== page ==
Mental health in the workplace hit headlines this summer as a CEO’s response to a request for a ‘mental health sick day’ went viral.

Madalyn Parker, a web developer and engineer at Olark Live Chat, left an out of office email explaining that she’d taken time off to ‘focus on her mental health’. The following day her CEO Ben Congleton responded to thank her for her honesty.

“I just wanted to personally thank you for sending emails like this,” he wrote.

“Every time you do, I use it as a reminder of the importance of using sick days for mental health – I can’t believe this is not standard practice at all organisations.

“You are an example to us all, and help cut through the stigma so we can bring our whole selves to work.”

Parker posted the exchange to Twitter, and the emails went viral. While the public response was overwhelmingly positive, the fact that it made international headlines proves how taboo it is to take a mental health sick day.

On World Mental Health Day, we’ve been speaking to two of our lead tutors, Kevin Christie and Kate Wells, who also own Christie Wells Associates, about how to build resilience, and the importance of providing vital support as a leader.

Kevin says: “It’s not just what you achieve in life that defines your career – it’s also what you can overcome! Developing resilience to be prepared for the inevitable setbacks that we all experience is an important quality to have. Learning how to deal with things when they don’t go as we’d like them to, and having a mind set to avoid letting those circumstances get the better of us, is part of being resilient. It builds self-confidence and helps us find ‘calm’ in today’s – sometimes – frantic workplace.”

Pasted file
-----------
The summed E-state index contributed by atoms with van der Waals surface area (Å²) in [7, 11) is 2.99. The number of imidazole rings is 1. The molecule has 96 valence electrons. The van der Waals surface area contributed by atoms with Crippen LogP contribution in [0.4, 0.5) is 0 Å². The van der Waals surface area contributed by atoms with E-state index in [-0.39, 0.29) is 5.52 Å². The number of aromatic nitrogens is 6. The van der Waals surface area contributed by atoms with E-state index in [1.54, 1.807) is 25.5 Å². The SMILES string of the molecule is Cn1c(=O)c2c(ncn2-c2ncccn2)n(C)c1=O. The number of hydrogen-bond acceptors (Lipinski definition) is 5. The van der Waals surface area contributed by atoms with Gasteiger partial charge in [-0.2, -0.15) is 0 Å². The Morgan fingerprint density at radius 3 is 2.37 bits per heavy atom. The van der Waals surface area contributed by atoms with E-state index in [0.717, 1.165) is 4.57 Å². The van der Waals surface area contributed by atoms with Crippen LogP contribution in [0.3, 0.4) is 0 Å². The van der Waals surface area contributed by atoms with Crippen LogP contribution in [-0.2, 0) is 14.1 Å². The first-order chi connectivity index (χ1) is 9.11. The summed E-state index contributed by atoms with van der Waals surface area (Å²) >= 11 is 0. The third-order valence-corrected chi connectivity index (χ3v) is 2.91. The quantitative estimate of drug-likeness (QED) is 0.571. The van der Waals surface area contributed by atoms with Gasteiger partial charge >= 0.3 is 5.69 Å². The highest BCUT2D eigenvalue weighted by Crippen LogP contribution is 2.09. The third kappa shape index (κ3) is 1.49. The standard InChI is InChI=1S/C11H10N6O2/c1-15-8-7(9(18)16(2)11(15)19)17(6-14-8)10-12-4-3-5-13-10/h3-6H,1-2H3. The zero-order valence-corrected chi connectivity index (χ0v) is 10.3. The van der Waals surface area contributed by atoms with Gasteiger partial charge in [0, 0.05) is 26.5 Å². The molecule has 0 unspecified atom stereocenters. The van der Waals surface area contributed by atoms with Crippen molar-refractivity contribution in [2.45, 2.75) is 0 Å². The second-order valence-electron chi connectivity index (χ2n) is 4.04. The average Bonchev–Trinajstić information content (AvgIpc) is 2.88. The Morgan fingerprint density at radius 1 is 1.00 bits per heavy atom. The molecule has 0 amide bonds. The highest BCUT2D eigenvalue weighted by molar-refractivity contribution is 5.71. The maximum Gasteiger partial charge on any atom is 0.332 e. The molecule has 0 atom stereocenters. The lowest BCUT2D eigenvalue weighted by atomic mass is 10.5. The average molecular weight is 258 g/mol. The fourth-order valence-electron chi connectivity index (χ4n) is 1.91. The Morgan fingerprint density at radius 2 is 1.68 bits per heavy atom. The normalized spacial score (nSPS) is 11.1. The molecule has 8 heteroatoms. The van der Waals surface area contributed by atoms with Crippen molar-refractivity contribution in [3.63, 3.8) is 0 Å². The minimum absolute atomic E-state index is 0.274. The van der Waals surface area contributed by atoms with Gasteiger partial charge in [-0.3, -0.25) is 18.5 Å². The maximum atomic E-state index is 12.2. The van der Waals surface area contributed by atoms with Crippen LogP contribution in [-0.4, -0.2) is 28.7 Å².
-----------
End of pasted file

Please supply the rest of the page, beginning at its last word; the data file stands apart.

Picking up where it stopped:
Kate says: “Resilience in teams is critical for them to perform at their best and be able to rise to the challenges of an ever changing workplace. Leaders would be advised to work on the areas that have the potential to chip away at resilience so teams can deal with setbacks and come back stronger than ever.  

“There are many strategies a leader can adopt, such as; setting stretching and realistic targets, allowing teams the autonomy to deliver on them, providing a safe environment to try new things and make mistakes, engaging teams in change and communication to name a few…  

“We must not forget for a team to be resilient, we must also focus on the individuals within who will each deal with pressures and stresses in different ways. Leaders are challenged to manage the balance of pressure and challenge to motivate, create positivity and feelings of achievement for an individual. We know this can have a positive impact on their mental health and wellbeing.”

If you would like to discuss developing resilience for yourself or your team, or workplace wellbeing, give us a call on 01443 482 482 or email [email protected].